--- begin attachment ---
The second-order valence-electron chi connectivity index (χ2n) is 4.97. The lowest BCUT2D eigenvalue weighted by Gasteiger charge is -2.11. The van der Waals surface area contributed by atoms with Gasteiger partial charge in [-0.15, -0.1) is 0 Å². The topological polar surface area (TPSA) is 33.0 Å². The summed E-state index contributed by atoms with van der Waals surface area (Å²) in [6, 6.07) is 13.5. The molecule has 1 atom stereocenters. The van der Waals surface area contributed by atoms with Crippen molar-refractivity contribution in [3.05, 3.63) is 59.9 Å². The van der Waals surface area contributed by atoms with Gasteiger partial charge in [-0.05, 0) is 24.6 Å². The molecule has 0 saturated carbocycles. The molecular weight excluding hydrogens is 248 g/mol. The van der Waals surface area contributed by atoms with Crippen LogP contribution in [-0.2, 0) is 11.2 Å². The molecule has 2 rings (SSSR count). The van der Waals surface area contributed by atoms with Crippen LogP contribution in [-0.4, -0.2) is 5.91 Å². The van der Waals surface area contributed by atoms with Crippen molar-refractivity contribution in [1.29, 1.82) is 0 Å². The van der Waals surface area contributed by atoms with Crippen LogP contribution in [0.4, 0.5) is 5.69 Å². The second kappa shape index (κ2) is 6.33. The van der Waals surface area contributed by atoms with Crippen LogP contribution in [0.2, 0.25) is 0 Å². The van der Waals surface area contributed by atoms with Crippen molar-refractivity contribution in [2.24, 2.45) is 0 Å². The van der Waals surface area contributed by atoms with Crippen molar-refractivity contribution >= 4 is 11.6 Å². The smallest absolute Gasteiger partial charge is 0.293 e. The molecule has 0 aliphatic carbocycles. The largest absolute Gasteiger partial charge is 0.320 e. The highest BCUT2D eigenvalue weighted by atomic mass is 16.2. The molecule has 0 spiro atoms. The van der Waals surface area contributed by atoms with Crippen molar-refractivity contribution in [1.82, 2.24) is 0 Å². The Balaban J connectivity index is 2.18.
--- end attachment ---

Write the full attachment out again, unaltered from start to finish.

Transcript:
The second-order valence-electron chi connectivity index (χ2n) is 4.97. The lowest BCUT2D eigenvalue weighted by Gasteiger charge is -2.11. The van der Waals surface area contributed by atoms with Gasteiger partial charge in [-0.15, -0.1) is 0 Å². The topological polar surface area (TPSA) is 33.0 Å². The summed E-state index contributed by atoms with van der Waals surface area (Å²) in [6, 6.07) is 13.5. The molecule has 1 atom stereocenters. The van der Waals surface area contributed by atoms with Crippen molar-refractivity contribution in [3.05, 3.63) is 59.9 Å². The van der Waals surface area contributed by atoms with Gasteiger partial charge in [-0.05, 0) is 24.6 Å². The molecule has 0 saturated carbocycles. The molecular weight excluding hydrogens is 248 g/mol. The van der Waals surface area contributed by atoms with Crippen LogP contribution in [-0.2, 0) is 11.2 Å². The molecule has 2 rings (SSSR count). The van der Waals surface area contributed by atoms with Crippen LogP contribution in [-0.4, -0.2) is 5.91 Å². The van der Waals surface area contributed by atoms with Crippen molar-refractivity contribution in [1.29, 1.82) is 0 Å². The van der Waals surface area contributed by atoms with Crippen LogP contribution in [0.4, 0.5) is 5.69 Å². The second kappa shape index (κ2) is 6.33. The van der Waals surface area contributed by atoms with Crippen LogP contribution in [0.2, 0.25) is 0 Å². The van der Waals surface area contributed by atoms with Crippen molar-refractivity contribution in [2.24, 2.45) is 0 Å². The van der Waals surface area contributed by atoms with Crippen molar-refractivity contribution >= 4 is 11.6 Å². The smallest absolute Gasteiger partial charge is 0.293 e. The molecule has 0 aliphatic carbocycles. The largest absolute Gasteiger partial charge is 0.320 e. The highest BCUT2D eigenvalue weighted by atomic mass is 16.2. The molecule has 0 spiro atoms. The van der Waals surface area contributed by atoms with Crippen molar-refractivity contribution in [1.82, 2.24) is 0 Å². The Balaban J connectivity index is 2.18.